Thursday, April 19, 2007

Last Meal (For Now)

I'm not exactly sure what happened. No, actually, I know exactly what happened.

C works as a game tester for a large company, which is not as glamorous as it sounds. For one, as he's had to clarify countless times, he does not "play video games for a living." Game testing usually involves long hours and tedious replay of the same level over and over, looking for any continuity errors or programming glitches that might upset gameplay. It's monotonous, eye-straining work, and he can't even really bitch about it due to the nondisclosure agreement he signed with his contract.

Occasionally international teams will collaborate on testing for a single title. A week ago Camden came home with a dour look on his face. His schedule has been adjusted to fit international timetables, and for the next month or so he works from (brace yourself, people, it's not pretty) seven PM to four AM.

His new schedule threw quite a wrench into what I'd hoped would be a smooth quarter. I had to drop the night class I'd been planning on taking with C, since he wouldn't be available to give us a ride and the bus doesn't run that late. Which meant the other night classes were moot as well. When I scrambled to sign up with late-registration for some online classes that had looked interesting, I found they were all full. So I have make excuses for yet another blank quarter on my college transfer applications, which look like they might be pushed back yet another year. D'oh!

Even worse, though: I can't cook.

C's reasoning is this: the one meal I cook regularly, almost every day, is dinner. Since he won't be home to share dinner with me, he feels guilty at the idea of "making [me] slave over a hot stove" only to immediately box up the meal for his lunch, while I eat my portion alone. A little melodramatic, perhaps, but I do feel less enthusiastic about cooking when he's not here. Which is really a pity, now that spring has really arrived and all its bounty is brimming in the markets. Maybe I'll start mustering up the energy to start cooking dinners for myself this week, but for now I just feel too disoriented by these bizarre hours to do much of anything but order Thai food and surf the Internet.

Still, I've found ways to weasel in a little time in the kitchen. I get up an hour or so after C gets home and rustle up some bacon, eggs, and oatmeal. And for you, dear readers, I offer up the last nice dinner I made for C:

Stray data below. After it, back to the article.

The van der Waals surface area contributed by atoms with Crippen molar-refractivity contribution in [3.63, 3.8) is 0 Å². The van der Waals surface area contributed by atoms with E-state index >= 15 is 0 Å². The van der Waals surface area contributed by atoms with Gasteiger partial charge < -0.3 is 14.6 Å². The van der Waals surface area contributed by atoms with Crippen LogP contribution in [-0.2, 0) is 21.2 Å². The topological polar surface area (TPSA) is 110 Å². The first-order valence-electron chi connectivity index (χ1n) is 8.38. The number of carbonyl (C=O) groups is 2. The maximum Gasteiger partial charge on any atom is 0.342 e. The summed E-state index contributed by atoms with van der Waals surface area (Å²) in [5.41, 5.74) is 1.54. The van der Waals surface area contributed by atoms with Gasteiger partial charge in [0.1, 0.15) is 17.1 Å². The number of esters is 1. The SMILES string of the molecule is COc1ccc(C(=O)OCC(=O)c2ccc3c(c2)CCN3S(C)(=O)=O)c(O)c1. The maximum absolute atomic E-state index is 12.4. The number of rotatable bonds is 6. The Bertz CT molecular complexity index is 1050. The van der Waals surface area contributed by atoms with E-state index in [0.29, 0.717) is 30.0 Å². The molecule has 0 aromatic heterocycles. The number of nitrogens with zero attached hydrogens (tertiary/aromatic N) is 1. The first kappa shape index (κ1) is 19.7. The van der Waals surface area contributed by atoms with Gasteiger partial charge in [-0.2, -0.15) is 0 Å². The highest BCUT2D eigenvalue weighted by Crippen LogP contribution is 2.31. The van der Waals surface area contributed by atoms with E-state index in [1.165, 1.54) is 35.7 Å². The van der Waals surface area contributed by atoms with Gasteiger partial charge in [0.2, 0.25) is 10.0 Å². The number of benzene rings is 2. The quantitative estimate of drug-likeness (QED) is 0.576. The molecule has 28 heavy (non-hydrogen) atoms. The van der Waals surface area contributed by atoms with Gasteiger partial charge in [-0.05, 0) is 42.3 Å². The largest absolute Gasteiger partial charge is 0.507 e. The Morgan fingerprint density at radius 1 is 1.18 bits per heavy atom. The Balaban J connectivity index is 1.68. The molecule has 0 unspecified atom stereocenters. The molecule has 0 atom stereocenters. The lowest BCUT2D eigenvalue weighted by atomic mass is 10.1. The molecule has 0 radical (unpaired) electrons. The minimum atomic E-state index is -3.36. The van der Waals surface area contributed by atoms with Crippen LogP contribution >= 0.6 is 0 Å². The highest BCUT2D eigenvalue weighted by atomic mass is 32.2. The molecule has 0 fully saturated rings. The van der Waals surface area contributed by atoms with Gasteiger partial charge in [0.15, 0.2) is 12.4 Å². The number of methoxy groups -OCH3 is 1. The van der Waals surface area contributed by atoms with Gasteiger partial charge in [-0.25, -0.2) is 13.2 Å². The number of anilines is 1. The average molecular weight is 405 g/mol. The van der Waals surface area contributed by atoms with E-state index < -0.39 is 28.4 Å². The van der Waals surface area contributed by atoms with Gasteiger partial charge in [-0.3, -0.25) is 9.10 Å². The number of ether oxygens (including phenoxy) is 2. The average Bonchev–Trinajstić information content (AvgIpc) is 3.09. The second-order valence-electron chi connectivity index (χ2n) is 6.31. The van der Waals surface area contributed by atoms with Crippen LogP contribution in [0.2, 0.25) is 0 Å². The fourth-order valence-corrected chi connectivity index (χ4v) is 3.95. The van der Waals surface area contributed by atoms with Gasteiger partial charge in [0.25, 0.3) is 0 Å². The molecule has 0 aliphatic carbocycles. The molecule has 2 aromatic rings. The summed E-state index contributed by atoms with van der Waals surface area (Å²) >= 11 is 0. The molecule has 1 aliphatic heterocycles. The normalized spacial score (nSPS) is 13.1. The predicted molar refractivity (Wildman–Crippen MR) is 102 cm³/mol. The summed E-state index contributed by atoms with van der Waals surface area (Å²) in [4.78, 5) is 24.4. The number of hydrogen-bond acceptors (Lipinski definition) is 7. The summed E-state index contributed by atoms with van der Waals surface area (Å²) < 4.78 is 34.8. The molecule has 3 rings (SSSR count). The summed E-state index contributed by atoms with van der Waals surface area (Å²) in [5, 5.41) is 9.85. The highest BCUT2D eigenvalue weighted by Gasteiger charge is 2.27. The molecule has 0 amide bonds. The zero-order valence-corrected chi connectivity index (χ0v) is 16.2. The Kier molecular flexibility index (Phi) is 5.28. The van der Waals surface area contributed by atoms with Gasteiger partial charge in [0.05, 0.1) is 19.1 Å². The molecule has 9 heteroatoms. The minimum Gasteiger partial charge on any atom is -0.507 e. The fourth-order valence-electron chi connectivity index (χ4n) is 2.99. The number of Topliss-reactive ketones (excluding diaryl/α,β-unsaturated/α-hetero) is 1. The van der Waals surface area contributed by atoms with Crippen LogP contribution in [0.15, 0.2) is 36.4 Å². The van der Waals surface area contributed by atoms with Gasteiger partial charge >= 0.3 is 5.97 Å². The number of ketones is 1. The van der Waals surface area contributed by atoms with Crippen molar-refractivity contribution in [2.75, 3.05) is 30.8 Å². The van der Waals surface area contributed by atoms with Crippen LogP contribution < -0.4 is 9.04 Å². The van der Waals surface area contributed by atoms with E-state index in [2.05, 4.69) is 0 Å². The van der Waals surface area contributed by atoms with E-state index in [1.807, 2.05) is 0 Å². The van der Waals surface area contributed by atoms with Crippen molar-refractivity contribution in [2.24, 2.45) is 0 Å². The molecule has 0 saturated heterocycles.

Spring Pantry Pasta
This is basically a dish of my own invention, if I can even call it a dish. The beauty of pasta recipes is how malleable they are, how simple it is to showcase specific ingredients and flavors as they shift with the seasons. The sauce is based on pasta carbonara, but beyond that I kind of went crazy. Leeks were on sale for $0.99 a pound, so I threw in four of those; C loves peas, and even though the produce market was out when we got there (boo) I've found that Trader Joes' frozen peas are actually comparable to fresh, depending on how they're used. Throw in some crumbled bacon and an aging yellow bell pepper that had been languishing on my counter for a few days and we had a meal to carry us through the dreary takeout-laden weeks to come.

- 4 slices bacon, diced fine (I find chilling the bacon for a few hours before slicing helps get more uniform dice)
- 4 leeks, pale parts only, rinsed free of grit and sliced into thin rounds
- half a bag of Trader Joe's frozen peas
- 3/4 cup to 1 cup cream or half and half
- 1/2 cup chicken stock
- 1 onion, diced into roughly 1/4" cubes
- 3 plump shallots, diced fine
- 3 cloves garlic, minced fine
- 1 small yellow pepper, julienned
- 1 egg, well beaten
- 16 oz. fresh pasta (I used lemon and cracked black pepper tagliatelle from a local pasta company)

1. Thaw peas and set aside. In a medium saucepan, fry bacon over medium heat until crisp and brown. Using a slotted spoon, fish out all the bacon and let drain on paper towels. Leave in as much of the bacon fat as you can stand.
2. Add leeks, onion, garlic and shallots to the pan and saute until translucent and tender. If they look like they're browning too quickly lower the heat and continue.
3. Add bell pepper and peas and saute until evenly incorporated and partially cooked, about five minutes. Lower the heat to low. Once the saucepan has cooled a bit, add the cream and stock and mix. Gradually increase the heat until the stock just barely simmers.
4. In a separate, larger saucepan, heat water for pasta. Be sure to salt the water well.
5. Once the cream is pretty warm, SLOWLY spoon about a tablespoon into the bowl with the beaten egg, mixing rapidly with a fork or whisk all the while. This is to temper the egg. It's important that the hot cream is added gradually, so the egg isn't shocked by the heat and curdles. Once about 1/2 cup liquid has been used to temper the egg, take the saucepan with the sauce off the heat and add the tempered egg to the saucepan. Stir to evenly incorporate the ingredients and add salt and plently of freshly cracked black pepper to taste.
6. Cook the pasta according to its directions and drain.
7. Plate and serve immediately, with crumbled bacon on top.

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